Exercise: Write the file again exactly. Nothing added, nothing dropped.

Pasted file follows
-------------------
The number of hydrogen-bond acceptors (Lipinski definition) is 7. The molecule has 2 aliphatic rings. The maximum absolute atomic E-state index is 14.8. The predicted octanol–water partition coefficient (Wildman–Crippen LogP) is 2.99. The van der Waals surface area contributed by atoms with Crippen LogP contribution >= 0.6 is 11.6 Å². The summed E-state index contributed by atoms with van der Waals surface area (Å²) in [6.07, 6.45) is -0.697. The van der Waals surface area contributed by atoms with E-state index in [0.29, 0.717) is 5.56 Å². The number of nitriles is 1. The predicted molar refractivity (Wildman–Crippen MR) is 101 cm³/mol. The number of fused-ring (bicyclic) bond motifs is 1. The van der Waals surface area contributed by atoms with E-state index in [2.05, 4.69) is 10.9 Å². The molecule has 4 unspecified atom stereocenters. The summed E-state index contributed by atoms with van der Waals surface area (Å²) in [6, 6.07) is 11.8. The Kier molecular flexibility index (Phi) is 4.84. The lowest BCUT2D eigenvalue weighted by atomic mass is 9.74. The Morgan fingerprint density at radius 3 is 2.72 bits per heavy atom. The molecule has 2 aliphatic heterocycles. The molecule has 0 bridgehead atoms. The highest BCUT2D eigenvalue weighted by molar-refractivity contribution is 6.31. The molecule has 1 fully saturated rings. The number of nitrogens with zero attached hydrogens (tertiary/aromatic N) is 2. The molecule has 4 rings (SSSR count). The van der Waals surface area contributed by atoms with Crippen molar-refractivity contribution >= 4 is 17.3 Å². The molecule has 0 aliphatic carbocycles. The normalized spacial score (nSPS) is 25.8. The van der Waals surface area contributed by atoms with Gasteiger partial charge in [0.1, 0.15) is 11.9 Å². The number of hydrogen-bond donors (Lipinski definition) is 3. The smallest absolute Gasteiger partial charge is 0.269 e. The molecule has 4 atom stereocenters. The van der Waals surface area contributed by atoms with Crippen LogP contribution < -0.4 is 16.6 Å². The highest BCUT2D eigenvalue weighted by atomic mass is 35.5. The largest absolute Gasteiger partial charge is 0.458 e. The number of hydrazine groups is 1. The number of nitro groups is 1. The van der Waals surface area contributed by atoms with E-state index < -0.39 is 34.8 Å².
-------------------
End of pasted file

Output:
The number of hydrogen-bond acceptors (Lipinski definition) is 7. The molecule has 2 aliphatic rings. The maximum absolute atomic E-state index is 14.8. The predicted octanol–water partition coefficient (Wildman–Crippen LogP) is 2.99. The van der Waals surface area contributed by atoms with Crippen LogP contribution >= 0.6 is 11.6 Å². The summed E-state index contributed by atoms with van der Waals surface area (Å²) in [6.07, 6.45) is -0.697. The van der Waals surface area contributed by atoms with E-state index in [0.29, 0.717) is 5.56 Å². The number of nitriles is 1. The predicted molar refractivity (Wildman–Crippen MR) is 101 cm³/mol. The number of fused-ring (bicyclic) bond motifs is 1. The van der Waals surface area contributed by atoms with E-state index in [2.05, 4.69) is 10.9 Å². The molecule has 4 unspecified atom stereocenters. The summed E-state index contributed by atoms with van der Waals surface area (Å²) in [6, 6.07) is 11.8. The Kier molecular flexibility index (Phi) is 4.84. The lowest BCUT2D eigenvalue weighted by atomic mass is 9.74. The Morgan fingerprint density at radius 3 is 2.72 bits per heavy atom. The molecule has 2 aliphatic heterocycles. The molecule has 0 bridgehead atoms. The highest BCUT2D eigenvalue weighted by molar-refractivity contribution is 6.31. The molecule has 1 fully saturated rings. The number of nitrogens with zero attached hydrogens (tertiary/aromatic N) is 2. The molecule has 4 rings (SSSR count). The van der Waals surface area contributed by atoms with Crippen molar-refractivity contribution >= 4 is 17.3 Å². The molecule has 0 aliphatic carbocycles. The normalized spacial score (nSPS) is 25.8. The van der Waals surface area contributed by atoms with Gasteiger partial charge in [0.1, 0.15) is 11.9 Å². The number of hydrogen-bond donors (Lipinski definition) is 3. The smallest absolute Gasteiger partial charge is 0.269 e. The molecule has 4 atom stereocenters. The van der Waals surface area contributed by atoms with Crippen LogP contribution < -0.4 is 16.6 Å². The highest BCUT2D eigenvalue weighted by atomic mass is 35.5. The largest absolute Gasteiger partial charge is 0.458 e. The number of hydrazine groups is 1. The number of nitro groups is 1. The van der Waals surface area contributed by atoms with E-state index < -0.39 is 34.8 Å².